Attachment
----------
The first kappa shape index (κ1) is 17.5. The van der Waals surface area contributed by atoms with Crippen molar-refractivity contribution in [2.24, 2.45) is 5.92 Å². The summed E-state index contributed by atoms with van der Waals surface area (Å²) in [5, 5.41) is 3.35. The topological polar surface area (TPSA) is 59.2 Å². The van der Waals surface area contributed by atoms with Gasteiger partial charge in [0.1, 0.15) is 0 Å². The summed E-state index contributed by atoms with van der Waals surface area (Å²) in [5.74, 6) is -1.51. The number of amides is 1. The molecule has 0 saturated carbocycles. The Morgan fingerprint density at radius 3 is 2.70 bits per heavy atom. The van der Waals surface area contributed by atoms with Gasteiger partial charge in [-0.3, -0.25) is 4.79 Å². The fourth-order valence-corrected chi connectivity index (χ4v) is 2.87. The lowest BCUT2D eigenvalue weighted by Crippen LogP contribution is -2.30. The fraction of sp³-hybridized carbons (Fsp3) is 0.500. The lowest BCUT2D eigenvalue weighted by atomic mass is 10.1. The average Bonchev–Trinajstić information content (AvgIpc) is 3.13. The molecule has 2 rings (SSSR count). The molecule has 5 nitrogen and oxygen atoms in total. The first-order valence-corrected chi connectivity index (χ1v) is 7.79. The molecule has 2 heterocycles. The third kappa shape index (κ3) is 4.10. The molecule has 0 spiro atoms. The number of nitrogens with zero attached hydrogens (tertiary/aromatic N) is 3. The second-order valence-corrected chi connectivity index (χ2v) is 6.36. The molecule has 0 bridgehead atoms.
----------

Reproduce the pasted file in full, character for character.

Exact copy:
The first kappa shape index (κ1) is 17.5. The van der Waals surface area contributed by atoms with Crippen molar-refractivity contribution in [2.24, 2.45) is 5.92 Å². The summed E-state index contributed by atoms with van der Waals surface area (Å²) in [5, 5.41) is 3.35. The topological polar surface area (TPSA) is 59.2 Å². The van der Waals surface area contributed by atoms with Gasteiger partial charge in [0.1, 0.15) is 0 Å². The summed E-state index contributed by atoms with van der Waals surface area (Å²) in [5.74, 6) is -1.51. The number of amides is 1. The molecule has 0 saturated carbocycles. The Morgan fingerprint density at radius 3 is 2.70 bits per heavy atom. The van der Waals surface area contributed by atoms with Gasteiger partial charge in [-0.3, -0.25) is 4.79 Å². The fourth-order valence-corrected chi connectivity index (χ4v) is 2.87. The lowest BCUT2D eigenvalue weighted by Crippen LogP contribution is -2.30. The fraction of sp³-hybridized carbons (Fsp3) is 0.500. The lowest BCUT2D eigenvalue weighted by atomic mass is 10.1. The average Bonchev–Trinajstić information content (AvgIpc) is 3.13. The molecule has 2 rings (SSSR count). The molecule has 5 nitrogen and oxygen atoms in total. The first-order valence-corrected chi connectivity index (χ1v) is 7.79. The molecule has 2 heterocycles. The third kappa shape index (κ3) is 4.10. The molecule has 0 spiro atoms. The number of nitrogens with zero attached hydrogens (tertiary/aromatic N) is 3. The second-order valence-corrected chi connectivity index (χ2v) is 6.36. The molecule has 0 bridgehead atoms.